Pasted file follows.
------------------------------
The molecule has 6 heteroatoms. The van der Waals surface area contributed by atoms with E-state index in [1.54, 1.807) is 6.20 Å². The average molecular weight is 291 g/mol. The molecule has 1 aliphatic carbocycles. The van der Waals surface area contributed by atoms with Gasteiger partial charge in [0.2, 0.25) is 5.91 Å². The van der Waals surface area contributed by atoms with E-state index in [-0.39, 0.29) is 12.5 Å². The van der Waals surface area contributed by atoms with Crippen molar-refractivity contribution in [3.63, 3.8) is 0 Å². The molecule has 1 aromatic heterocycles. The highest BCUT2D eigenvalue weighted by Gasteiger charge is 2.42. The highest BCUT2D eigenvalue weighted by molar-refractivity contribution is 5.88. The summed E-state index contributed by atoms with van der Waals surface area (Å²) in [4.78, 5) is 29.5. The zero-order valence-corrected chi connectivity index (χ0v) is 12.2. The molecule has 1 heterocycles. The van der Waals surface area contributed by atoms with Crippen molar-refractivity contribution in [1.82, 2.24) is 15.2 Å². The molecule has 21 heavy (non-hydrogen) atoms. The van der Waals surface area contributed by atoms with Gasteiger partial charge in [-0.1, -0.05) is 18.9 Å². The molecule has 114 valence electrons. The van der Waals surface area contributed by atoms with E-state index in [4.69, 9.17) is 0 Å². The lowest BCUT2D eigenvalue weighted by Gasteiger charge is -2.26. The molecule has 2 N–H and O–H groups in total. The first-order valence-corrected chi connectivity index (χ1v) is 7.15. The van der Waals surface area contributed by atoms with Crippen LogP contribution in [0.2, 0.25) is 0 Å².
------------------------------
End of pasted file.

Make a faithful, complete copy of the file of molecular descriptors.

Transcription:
The molecule has 6 heteroatoms. The van der Waals surface area contributed by atoms with E-state index in [1.54, 1.807) is 6.20 Å². The average molecular weight is 291 g/mol. The molecule has 1 aliphatic carbocycles. The van der Waals surface area contributed by atoms with Gasteiger partial charge in [0.2, 0.25) is 5.91 Å². The van der Waals surface area contributed by atoms with E-state index in [-0.39, 0.29) is 12.5 Å². The van der Waals surface area contributed by atoms with Crippen molar-refractivity contribution in [3.63, 3.8) is 0 Å². The molecule has 1 aromatic heterocycles. The highest BCUT2D eigenvalue weighted by Gasteiger charge is 2.42. The highest BCUT2D eigenvalue weighted by molar-refractivity contribution is 5.88. The summed E-state index contributed by atoms with van der Waals surface area (Å²) in [4.78, 5) is 29.5. The zero-order valence-corrected chi connectivity index (χ0v) is 12.2. The molecule has 1 heterocycles. The van der Waals surface area contributed by atoms with Crippen molar-refractivity contribution in [1.82, 2.24) is 15.2 Å². The molecule has 21 heavy (non-hydrogen) atoms. The van der Waals surface area contributed by atoms with Gasteiger partial charge in [-0.1, -0.05) is 18.9 Å². The molecule has 114 valence electrons. The van der Waals surface area contributed by atoms with E-state index in [4.69, 9.17) is 0 Å². The lowest BCUT2D eigenvalue weighted by Gasteiger charge is -2.26. The molecule has 2 N–H and O–H groups in total. The first-order valence-corrected chi connectivity index (χ1v) is 7.15. The van der Waals surface area contributed by atoms with Crippen LogP contribution in [0.2, 0.25) is 0 Å².